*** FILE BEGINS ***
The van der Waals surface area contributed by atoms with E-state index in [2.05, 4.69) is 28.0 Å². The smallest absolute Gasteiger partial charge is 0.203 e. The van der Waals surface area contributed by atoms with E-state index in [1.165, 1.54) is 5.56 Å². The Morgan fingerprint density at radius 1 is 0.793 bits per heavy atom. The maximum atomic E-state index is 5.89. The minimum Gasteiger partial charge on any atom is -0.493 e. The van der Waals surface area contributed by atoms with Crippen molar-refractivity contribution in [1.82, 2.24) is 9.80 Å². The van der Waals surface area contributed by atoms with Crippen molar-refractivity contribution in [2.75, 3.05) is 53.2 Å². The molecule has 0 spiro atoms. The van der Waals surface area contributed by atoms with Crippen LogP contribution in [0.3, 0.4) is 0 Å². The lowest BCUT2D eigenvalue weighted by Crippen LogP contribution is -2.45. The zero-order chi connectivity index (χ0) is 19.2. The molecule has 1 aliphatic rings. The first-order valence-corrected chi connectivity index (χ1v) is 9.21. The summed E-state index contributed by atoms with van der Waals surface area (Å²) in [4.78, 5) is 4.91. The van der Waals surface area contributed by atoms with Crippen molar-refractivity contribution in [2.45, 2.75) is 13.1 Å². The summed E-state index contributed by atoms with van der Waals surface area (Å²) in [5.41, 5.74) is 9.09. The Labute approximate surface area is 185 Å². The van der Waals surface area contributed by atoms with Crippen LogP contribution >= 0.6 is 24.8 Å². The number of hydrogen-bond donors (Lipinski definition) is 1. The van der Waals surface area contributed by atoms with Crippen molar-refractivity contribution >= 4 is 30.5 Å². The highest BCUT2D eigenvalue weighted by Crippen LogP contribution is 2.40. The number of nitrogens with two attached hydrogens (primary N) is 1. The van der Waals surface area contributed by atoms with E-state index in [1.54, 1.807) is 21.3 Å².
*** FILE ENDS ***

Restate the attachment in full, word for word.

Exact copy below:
The van der Waals surface area contributed by atoms with E-state index in [2.05, 4.69) is 28.0 Å². The smallest absolute Gasteiger partial charge is 0.203 e. The van der Waals surface area contributed by atoms with E-state index in [1.165, 1.54) is 5.56 Å². The Morgan fingerprint density at radius 1 is 0.793 bits per heavy atom. The maximum atomic E-state index is 5.89. The minimum Gasteiger partial charge on any atom is -0.493 e. The van der Waals surface area contributed by atoms with Crippen molar-refractivity contribution in [1.82, 2.24) is 9.80 Å². The van der Waals surface area contributed by atoms with Crippen molar-refractivity contribution in [2.75, 3.05) is 53.2 Å². The molecule has 0 spiro atoms. The van der Waals surface area contributed by atoms with Crippen LogP contribution in [0.3, 0.4) is 0 Å². The lowest BCUT2D eigenvalue weighted by Crippen LogP contribution is -2.45. The zero-order chi connectivity index (χ0) is 19.2. The molecule has 1 aliphatic rings. The first-order valence-corrected chi connectivity index (χ1v) is 9.21. The summed E-state index contributed by atoms with van der Waals surface area (Å²) in [4.78, 5) is 4.91. The van der Waals surface area contributed by atoms with Crippen molar-refractivity contribution in [2.45, 2.75) is 13.1 Å². The summed E-state index contributed by atoms with van der Waals surface area (Å²) in [5.41, 5.74) is 9.09. The Labute approximate surface area is 185 Å². The van der Waals surface area contributed by atoms with Crippen LogP contribution >= 0.6 is 24.8 Å². The number of hydrogen-bond donors (Lipinski definition) is 1. The van der Waals surface area contributed by atoms with Crippen molar-refractivity contribution >= 4 is 30.5 Å². The highest BCUT2D eigenvalue weighted by Crippen LogP contribution is 2.40. The number of nitrogens with two attached hydrogens (primary N) is 1. The van der Waals surface area contributed by atoms with E-state index in [1.54, 1.807) is 21.3 Å².